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# Is this a correct selection sort algorithm?

It differs from the example in the book, but it appears to work.  The selection sort is supposed to start with the first element in an array and compare it to every element after that.  If it finds a number that's out of order, it swaps.  Let me know what you think:

nums[] is the array of number, S is the size of the array.

``````void selectionSort(int nums[], const int S)
{

int temp;

for (int i = 0; i < S; i++)
{
for (int j = i + 1; j < S; j++)
{
if (nums[j] < nums[i])
{
temp = nums[i];
nums[i] = nums[j];
nums[j] = temp;
}
}

}

}
``````
0
epichero22
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2 Solutions

Commented:
it is a correct bubble sort
0

Author Commented:
You sure?  I thought bubble sort stepped through each pair of values and simply swapped them while iterating multiple times through the array.

Here is my code for a bubble sort:

``````void bubbleSort(int nums[], const int S)
{
int temp;
bool flag = true;

do
{
flag = true;
for (int i = 0; i < S - 1; i++)
{
if (nums[i] < nums[i + 1])
{
flag = false;
temp = nums[i];
nums[i] = nums[i + 1];
nums[i + 1] = temp;
}
}
}while (flag == false);
}
``````
0

Commented:
the first one is better (twice as fast)
in the first version you check half the values (because the first or the last item in the array is at its right position)
0

Commented:
No offense to either of you but...
The first one is not bubble sort.

The first one is a bad implementation of selection sort.
It is selection sort because you are iterating through to find the lowest and swapping it with the first element. The reason the first one is bad is because you swap every time you find a better one. This introduces lots of extra calls to the = operator since swapping calls in twice. The standard method is a little better.

The second one is a bad implementation of bubble sort for the reason enachemc mentioned.
Every time you run the inner for loop, you are guanranteed that the last element is in the right place. So the outer loop should be a for loop like for(int i = S, i > 0, --i) and the inner one would use i as the upper limit.
0

Author Commented:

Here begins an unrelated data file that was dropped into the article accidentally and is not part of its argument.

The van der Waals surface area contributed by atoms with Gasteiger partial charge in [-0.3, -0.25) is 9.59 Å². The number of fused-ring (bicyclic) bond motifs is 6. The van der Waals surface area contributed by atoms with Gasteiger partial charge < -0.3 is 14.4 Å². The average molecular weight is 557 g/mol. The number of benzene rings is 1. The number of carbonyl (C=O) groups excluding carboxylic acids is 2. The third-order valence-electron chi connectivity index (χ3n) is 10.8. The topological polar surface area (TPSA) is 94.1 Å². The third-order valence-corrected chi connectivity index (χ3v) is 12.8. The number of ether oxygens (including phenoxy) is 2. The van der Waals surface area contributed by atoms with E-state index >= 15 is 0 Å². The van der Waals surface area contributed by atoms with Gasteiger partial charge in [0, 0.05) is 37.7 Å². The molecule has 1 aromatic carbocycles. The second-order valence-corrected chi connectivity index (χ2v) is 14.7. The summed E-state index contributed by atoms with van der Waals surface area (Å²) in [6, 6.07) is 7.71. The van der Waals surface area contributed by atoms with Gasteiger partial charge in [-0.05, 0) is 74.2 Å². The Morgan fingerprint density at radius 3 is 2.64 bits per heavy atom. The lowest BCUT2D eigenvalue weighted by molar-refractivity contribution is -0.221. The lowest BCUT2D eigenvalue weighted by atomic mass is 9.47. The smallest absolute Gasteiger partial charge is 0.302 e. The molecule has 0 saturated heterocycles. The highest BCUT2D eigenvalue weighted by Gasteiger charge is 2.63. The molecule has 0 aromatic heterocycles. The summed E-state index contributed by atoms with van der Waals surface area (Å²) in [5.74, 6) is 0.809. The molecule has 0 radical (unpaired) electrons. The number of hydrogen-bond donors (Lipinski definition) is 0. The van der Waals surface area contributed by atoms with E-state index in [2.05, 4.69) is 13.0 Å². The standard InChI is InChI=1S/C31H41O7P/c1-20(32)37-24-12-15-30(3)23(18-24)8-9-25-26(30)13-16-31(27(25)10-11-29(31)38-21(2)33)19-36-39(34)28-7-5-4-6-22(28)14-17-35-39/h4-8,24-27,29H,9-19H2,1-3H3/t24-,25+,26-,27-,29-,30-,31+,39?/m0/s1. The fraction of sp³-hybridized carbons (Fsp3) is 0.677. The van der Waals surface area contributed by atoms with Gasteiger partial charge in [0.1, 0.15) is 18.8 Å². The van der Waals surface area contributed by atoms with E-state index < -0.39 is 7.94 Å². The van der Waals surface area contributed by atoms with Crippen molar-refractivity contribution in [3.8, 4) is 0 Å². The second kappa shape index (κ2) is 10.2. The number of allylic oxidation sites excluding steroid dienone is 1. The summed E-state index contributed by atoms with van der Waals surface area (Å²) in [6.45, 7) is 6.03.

The reason the first one is bad is because you swap every time you find a better one. This introduces lots of extra calls to the = operator since swapping calls in twice.

So I'm guessing that the better way to go about doing it would be to assign lower values to a variable as you go.  But wouldn't that also require more memory?  What is best to optimize?

0

Commented:
You can reduce the number of swaps to one per pass through the outer loop (since the item will ultimately only go into one location in the list).  It only requires a single additional variable, so hardly a significant amount of memory.  Something like:

``````for (int i = 0; i < S; i++)
{
int elementToMove= i ;
for (int j = i + 1; j < S; j++)
{
if (nums[j] < nums[elementToMove])
{
elementToMove = j ;
}
}
// Now do the swap of nums[elementToMove] and nums[i]
// NOTE: This is not inside the inner loop so you'll do O(n) swaps not O(n^2)
....
}
``````

The real question though is why would you ever use selection sort?  It's just ugly.

Bubble sort is actually quite nice if you want to use an O(n^2) sort (rather than an optimal O(n log-n) sort like quick sort) because it has one very useful special feature.  If you give it an already sorted list it's O(n) (when written correctly).  And in the real world, many times we want to sort a list that's already mostly sorted.

Doug

P.S. If you have no idea what all this O(n) stuff is I'm talking about suffice to say O(n) is faster than O(n log-n) which is faster than O(n^2).  In the same way that 10 seconds is faster than 100 hours :)
0

Commented:
Yes the solution that dpearson posted is what I was suggesting. Note that it only has no more variables or memory that the first one did. Actually since he just uses the index, it's even faster (if you happen to be sorting things larger than ints, which is common; otherwise it's the same for memory).
0

Author Commented:
TY
0

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